It's been two decades since Pier Clyne took classes from established clay artist Maureen Carlson in Minnesota, a move that would introduce her to the medium that continues to bring her joy and income.
Since then, Clyne's day job has been teaching at various schools while following her husband during his military career. The Bologna, Italy, native -- adopted at a young age by a military family from Columbus -- perfected her craft over that 20-year span.
Today, the Cataula, Ga., resident, 68, specializes in making clay and papier-mâché figures -- Santas in particular -- and selling them both through commercial outlets and to individuals. She's part of a large and growing arts community in the area, some in it for a hobby, looking to learn from those who share their passion, and others aiming to earn serious money. The Columbus Artists' Guild -- open to artists and those who simply love art -- counts more than 170 members.
Clyne, currently a substitute teacher in Harris County, sat down with the Ledger-Enquirer recently to discuss her part-time vocation, why she loves creating things, its challenges and its rewards. This interview is edited for length and clarity.
How did you get into art 20 years or so ago?
We were in Minnesota at the time. My mother-in-law had Alzheimer's disease and I wasn't working full-time, so I needed to find something to occupy my time when I was with her. I was substituting (teaching) a little bit. There's a gal called Maureen Carlson, who's a national artist and she has books out and she's online as well. She has her own personal figurines that she sells out of the clay, and she's really well known in that area. I took some classes from her and that's where it began.
Is your art form easy or difficult?
The clay is really difficult to use because it's a really hard clay. So you really have to process it and work it several days until it pulls like taffy before you can actually do anything with it. Then you can mix it with a little bit of Super Sculpey to soften it a little bit. Still, you have to continue to mix it really good. If you don't, your clay becomes splotchy.
How did you come to make the life-size Santas?
The idea of making a life-size Santa came when I was taking a pastel painting class from a wonderful artist (Chico Douglas) who lives in Dadeville, Ala. The first thing that attracted me as I entered her house was the beautiful life-size Santa in her entryway. I was mesmerized by the structure and I asked her if I could etch the figure and take notes ... I studied the structure and saw that underneath the beautiful dress and coat there were only beams holding the sculpture, nothing else.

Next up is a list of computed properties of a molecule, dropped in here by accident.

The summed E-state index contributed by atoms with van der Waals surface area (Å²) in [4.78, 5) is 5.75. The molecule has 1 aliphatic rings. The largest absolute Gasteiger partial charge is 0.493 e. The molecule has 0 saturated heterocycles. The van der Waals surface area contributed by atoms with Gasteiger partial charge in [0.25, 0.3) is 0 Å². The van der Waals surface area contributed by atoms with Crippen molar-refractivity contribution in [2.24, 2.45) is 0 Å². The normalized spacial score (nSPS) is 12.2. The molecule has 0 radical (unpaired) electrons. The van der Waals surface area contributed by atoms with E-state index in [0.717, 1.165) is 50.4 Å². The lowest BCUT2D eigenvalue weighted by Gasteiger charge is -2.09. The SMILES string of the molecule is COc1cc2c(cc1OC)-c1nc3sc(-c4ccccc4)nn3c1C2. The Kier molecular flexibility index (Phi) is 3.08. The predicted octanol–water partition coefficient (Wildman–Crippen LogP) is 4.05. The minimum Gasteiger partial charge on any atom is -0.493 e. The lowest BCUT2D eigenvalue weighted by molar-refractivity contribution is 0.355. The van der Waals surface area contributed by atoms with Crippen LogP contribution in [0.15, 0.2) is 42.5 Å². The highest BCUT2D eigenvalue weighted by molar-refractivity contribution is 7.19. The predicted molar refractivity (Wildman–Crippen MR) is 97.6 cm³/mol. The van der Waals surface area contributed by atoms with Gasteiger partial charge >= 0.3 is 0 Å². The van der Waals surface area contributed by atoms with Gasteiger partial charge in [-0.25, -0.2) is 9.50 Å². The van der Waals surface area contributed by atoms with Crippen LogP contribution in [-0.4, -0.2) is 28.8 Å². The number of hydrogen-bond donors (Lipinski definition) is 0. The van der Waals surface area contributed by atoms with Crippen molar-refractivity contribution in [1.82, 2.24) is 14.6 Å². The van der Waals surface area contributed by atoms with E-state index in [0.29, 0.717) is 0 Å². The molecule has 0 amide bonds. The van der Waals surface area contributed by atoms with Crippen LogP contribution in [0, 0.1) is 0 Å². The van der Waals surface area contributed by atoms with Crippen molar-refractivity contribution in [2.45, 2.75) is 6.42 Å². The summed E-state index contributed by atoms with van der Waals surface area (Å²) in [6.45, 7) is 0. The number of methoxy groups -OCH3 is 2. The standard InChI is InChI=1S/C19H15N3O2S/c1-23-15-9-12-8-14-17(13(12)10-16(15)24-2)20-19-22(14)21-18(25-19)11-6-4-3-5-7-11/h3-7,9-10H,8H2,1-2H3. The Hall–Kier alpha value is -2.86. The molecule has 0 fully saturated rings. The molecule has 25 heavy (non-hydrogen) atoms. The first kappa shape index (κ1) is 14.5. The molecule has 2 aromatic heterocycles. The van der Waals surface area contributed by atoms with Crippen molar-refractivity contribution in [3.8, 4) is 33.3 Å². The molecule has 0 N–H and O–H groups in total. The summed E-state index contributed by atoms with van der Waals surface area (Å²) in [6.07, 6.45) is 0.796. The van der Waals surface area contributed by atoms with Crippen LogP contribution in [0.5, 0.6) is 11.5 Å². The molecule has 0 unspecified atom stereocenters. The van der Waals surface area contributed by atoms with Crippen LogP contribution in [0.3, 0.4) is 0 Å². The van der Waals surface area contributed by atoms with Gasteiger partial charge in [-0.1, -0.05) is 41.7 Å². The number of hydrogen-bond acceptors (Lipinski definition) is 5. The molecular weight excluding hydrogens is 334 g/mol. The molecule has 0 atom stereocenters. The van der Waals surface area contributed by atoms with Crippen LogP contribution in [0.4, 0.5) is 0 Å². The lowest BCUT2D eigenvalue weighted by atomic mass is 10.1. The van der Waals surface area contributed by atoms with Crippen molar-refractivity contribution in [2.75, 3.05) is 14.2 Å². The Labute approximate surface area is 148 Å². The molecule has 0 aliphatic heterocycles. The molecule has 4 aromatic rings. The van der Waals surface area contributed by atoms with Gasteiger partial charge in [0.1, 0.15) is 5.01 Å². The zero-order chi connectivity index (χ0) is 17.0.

How long does it take to make a life-size Santa figurine?
On average, the life-size ones take me six months, because they're made of fabric mache -- the feet, the shoes -- and it has to dry and cure, and then you have to overlap more fabric ... You do that until it gets so hard it's almost like wood.
And after that?
I bake the hands and the faces in my oven ... It takes a couple of hours for it to set beautifully. I usually put several in the oven. They're connected with really thick wire ... Then you just turn the oven off until it cools and you bring them out, and they're set.
How about the face and making it realistic?
They are the hardest because the eyes and mouths are the facial features which bring the figures to life and I feel that they are the most important part of the face ... I may do one face or several faces at a time.
Fimo is the name of the clay you use?
The name of the clay is Fimo. It's a German clay and it comes in 80 different colors. They come in bars. I buy the big bars. You have to specially order them from the clay factory.
Using clay means each piece is different?
I began making the smaller Santas and then graduated to making larger pieces. This is a little reindeer and the elves (points to them). Again, the color is the same color as the clay ... But anything that you make with your hands, you will never get the same faces. They'll never be the same no matter how hard you try ... I also do my own patterns (for clothing). I do my own sewing.
You like that aspect of it?
I really do. I love that aspect of it. You could make a dozen of these and none would be the same.
How long did it take you to get to a level of selling consistently?
That level began when a friend of mine at school, we were shopping and we saw a Santa at Nieman Marcus, and both of us said, 'Oh my, that's nice.' And then we saw the price and I said, 'That's not so good.' (chuckles). So we looked at each other and I said I'll make you one for half the price of this one. I said you're under no obligation to buy. So I made five that first Christmas. I took them to school and sold every one of them. I sold them for $150 apiece. They were about 24 inches. So I told myself, there may be a market for this.